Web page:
Photo #1 is of a great room in a home. It is an example of a situation that created a profitable opportunity. This type of complaint is unfortunately becoming more common as time goes by. It involves the board seams showing through the plaster. This is a complaint that often happens in drywall finishing projects, and personally I feel it should never happen with plastering, but it does. Part of the problem here is created by hanging the board badly. Large gaps are left between the boards and when plaster is applied over these, often a bulge is created. However, this was not the case in this house. The problem here was that the crew simply tried to save money.
They used razor trowels (thin finishing trowels) and used a ton of pressure when doing the basecoat. The material was paper-thin and the pressure created bulging of the seams. A little more basecoat would have gone a long way and would have saved the plasterer thousands of dollars and a court date. That's because I was called in to fix these seams.
THOUSANDSI say thousands of dollars because that's what it took to get these repairs done. Notice in photo #2 that these repairs were not done to a room with 8-foot ceilings. The ceiling started at 10 feet and went up from there. Of course, when the original plasterers were doing this work there was no carpet, furniture, windows, trim and whatever else to deal with-such as a chandelier in photo #3.
In this situation, the plasterer is going to have to correct this before the plastering is done. This crew tried to feather out the area. No way. It was in a highly visible spot and turned out to look like a giant's belt stretched across the ceiling. Unbelievable.
LESSONS LEARNEDThe homeowners were nice people all the way, and they were patient for what they had gone through with the building of this new home. After I fixed these areas, which took in not only the great room, but also the master bedroom, kitchen ceiling, all the kids' rooms and bathrooms, the homeowner became more and more sensitive to the seams. I mean, the lady who lived there had pointed out the obvious seams at the start. I did these. And then when I'd return the next day, she had found more. You can see that bad work has a terrible effect on people-it makes them more and more conscious of their surroundings and they become almost impossible to please. For me it was just fine.
I profited from every repair. But that was not the case for the plasterer who did this job. They have every intention of bringing him to court to get the money they paid me. I couldn't help but think about how foolish it was to try and 'save' money during the plastering. How much did they save-$100, $200 at the most?
PROJECT #2Photo #4 is one I wanted to include to give an example of a recent full-coat plaster job I came upon. The lady was peeling carrots in the kitchen one evening when she heard a tremendous crash in the living room. Her dog Mitsy came running out of there (the size of a small guinea pig) but she didn't think the dog could have produced that big a mess. She was right. This whole chunk came down at once and took out some prized furniture of hers. Whatever gets done to this ceiling, it must be done right. There is a tremendous amount of weight hanging there above, as you can see in the photo. If part of this stays it's going to have to be secured properly.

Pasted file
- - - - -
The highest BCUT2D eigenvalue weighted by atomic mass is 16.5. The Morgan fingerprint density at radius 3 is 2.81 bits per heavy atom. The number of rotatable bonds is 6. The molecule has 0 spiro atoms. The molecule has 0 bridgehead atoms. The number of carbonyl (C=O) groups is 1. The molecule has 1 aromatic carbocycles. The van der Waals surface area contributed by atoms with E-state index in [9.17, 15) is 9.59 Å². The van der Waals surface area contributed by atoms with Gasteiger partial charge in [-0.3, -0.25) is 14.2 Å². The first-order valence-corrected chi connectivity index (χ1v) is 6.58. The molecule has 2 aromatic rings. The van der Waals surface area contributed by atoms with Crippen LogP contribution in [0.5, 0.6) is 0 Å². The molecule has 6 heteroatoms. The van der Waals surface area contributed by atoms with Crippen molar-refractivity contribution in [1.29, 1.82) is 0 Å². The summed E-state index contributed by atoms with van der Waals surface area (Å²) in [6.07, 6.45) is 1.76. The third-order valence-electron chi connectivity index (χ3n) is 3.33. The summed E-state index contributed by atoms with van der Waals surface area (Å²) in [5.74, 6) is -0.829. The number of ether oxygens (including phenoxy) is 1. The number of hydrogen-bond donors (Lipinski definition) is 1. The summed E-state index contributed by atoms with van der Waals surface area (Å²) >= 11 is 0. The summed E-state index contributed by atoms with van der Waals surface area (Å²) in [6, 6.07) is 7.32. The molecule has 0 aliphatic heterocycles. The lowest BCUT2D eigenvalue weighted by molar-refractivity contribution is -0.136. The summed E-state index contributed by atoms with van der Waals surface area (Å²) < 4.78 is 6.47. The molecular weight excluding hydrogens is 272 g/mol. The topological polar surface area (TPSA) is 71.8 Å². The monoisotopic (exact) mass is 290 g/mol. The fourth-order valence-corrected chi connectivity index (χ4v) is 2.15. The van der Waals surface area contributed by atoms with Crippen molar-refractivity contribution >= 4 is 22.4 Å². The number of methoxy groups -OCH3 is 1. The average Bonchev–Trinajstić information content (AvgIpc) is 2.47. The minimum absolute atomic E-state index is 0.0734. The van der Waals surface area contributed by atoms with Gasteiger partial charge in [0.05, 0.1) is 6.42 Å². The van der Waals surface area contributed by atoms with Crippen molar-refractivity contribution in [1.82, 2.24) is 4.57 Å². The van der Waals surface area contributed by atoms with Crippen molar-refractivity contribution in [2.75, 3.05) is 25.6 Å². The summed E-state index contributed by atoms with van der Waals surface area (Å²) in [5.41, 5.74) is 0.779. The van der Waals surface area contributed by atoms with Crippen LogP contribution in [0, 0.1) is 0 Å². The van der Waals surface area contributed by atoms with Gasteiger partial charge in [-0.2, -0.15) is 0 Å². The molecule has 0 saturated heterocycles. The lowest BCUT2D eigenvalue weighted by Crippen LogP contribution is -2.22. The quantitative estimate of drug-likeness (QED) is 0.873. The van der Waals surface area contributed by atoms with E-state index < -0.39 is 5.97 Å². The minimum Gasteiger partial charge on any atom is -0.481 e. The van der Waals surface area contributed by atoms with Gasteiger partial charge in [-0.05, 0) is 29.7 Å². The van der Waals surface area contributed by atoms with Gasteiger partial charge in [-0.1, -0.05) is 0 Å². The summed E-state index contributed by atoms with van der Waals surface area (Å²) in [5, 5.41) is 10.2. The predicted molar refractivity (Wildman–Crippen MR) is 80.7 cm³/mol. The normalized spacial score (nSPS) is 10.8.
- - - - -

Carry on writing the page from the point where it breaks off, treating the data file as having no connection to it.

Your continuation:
Some would opt in taking the whole ceiling down-seams showing is one thing. Having more of this ceiling come down later on is quite another.
LOOKING AHEADNext year, I am planning on more products to give away through the column. Many companies have been kind enough to say they'd supply some neat prizes. I am also going to be focusing more on the profit side of the trade.
With this in mind, I will be re-formatting the column. From January forward I am going to be breaking the projects down into sections, showing the project, what it took to put it together, the time involved and what I charged to do the work. I'm doing this to match the seminars I will be putting on in 2006.
I'd like to say "thank you" to all of those who came on the Plaster Man Cruise. It turned out great and gave everyone a chance to meet some awesome plasterers up close. The knowledge that was shared could not have been bought at any price. One person in particular that I really enjoyed talking with was Rory Brennan, one of the foremost historic plaster and traditional materials consultants in the country. We've corresponded by e-mail for many years but this gave the chance to meet face-to-face. I think the cruise was a sensational way to get away for a few days and just have time to talk shop. And Rory and I did just that. If you want to see a neat site, check his out at www.preservationplastering.com.
Things went so well that I'm thinking of another cruise for next year or perhaps a plaster convention of sorts on land. I have yet to pick a location for it, so if you have any ideas let me know. You can reach me at firstname.lastname@example.org or write me in care of this magazine.
Congratulations go out to Mark Zevotek of San Clemente, Calif., the winner of this months Walls & Ceilings/Plaster Man T-shirt. And the Bosch RotoZip Winner is a long-time reader of the column, Mark Rich of Altadena, Calif.
Until next time, Plaster On!